[R] Neat way of using R for pivoting?

Gabor Grothendieck ggrothendieck at gmail.com
Tue Sep 20 19:31:17 CEST 2005

On 9/20/05, Greg Snow <greg.snow at ihc.com> wrote:
> >>> "BANNISTER, Keith" <keith.bannister at astrium.eads.net> 09/20/05
> 09:46AM >>>
> >>
> >> Hi,
> >>
> >> I'd like to use R to do what excel pivot tables do, and plot
> results.
> R does not have pivot tables and I hope that it never does.
> My experiance with pivot tables is that they encourage poor initial
> design followed
> by non-easily-reproducable post-hoc twiddling.
> R encourages proper initial design followed by fixing the core design
> in cases
> where things don't turn out the way you intended.
> In R I prefer to work with script files and save the file.  If the
> table or graph
> does not turn out the way I intended, then I just edit the script file
> and rerun it.
> While this may be a little more work than clicking on a pivot table at
> first, in the
> long run I find it saves more time.
> Consider the situation where you create a table/graph, then a month
> later your
> boss/client/coworker finds some typos in the original data and needs
> the table
> and/or graph recreated with the corrected data (or maybe a new dataset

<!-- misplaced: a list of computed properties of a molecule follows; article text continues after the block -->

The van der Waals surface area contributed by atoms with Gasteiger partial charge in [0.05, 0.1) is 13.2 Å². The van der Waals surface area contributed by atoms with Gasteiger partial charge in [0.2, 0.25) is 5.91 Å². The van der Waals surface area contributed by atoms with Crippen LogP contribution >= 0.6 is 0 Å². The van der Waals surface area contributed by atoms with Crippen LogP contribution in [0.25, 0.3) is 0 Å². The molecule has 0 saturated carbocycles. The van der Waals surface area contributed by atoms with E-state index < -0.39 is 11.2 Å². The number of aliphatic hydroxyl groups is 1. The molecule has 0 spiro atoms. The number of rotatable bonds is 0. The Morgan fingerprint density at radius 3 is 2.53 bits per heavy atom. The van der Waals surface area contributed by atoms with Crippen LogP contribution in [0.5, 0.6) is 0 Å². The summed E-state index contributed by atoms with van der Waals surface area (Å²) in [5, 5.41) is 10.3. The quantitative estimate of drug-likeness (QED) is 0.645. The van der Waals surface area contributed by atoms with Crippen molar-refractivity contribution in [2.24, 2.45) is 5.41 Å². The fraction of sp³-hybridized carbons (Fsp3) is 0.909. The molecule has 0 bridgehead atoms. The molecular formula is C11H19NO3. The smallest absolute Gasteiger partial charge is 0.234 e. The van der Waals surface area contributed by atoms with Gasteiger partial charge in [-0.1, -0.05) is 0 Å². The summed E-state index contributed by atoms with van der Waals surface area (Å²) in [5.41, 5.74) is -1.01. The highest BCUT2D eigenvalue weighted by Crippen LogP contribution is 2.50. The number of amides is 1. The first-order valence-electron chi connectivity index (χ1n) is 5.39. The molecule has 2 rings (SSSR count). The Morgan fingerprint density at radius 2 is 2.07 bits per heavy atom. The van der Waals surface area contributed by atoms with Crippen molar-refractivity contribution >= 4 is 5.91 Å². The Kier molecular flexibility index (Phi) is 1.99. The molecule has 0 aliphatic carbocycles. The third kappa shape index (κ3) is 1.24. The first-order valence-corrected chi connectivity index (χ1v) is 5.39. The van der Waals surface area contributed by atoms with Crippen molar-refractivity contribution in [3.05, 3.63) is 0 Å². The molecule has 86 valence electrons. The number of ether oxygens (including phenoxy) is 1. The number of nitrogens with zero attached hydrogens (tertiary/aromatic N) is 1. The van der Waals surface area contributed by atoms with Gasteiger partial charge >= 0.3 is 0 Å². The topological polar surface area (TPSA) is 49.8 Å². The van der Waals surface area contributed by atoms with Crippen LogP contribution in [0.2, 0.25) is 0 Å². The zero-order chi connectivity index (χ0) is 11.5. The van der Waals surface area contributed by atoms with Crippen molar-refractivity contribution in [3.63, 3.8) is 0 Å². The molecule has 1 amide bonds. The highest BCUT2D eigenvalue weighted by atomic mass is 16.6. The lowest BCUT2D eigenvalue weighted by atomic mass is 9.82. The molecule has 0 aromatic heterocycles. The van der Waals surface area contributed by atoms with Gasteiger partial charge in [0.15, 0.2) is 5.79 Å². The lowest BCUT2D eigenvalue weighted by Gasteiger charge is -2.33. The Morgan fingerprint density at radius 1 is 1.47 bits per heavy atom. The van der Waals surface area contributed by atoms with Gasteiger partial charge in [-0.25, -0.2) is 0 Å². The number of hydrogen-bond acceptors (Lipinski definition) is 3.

> that
> needs a similar graph/table).  With the pivot table you need to try and
> remember
> everything that you clicked on and click on it again.  With the R
> script file you
> just fix the data (or load in the new data) and rerun the script and
> your done.
> OK, enough of my ranting, on to helping with your problem.

Just one comment here lest we be arguing against a strawman.
While I agree that reproducibility can be a problem with pivot tables
if created interactively and this applies to just about anything you do
in Excel if done interactively, it should also be realized that Excel is 
completely programmable, like R, using VBA or any language (including R!)
via its COM object interface. 

The fact that Excel has both an interactive interface and a script-based
interface whereas R has only a script-based interface puts it ahead, not 
behind, R in at least some respects.

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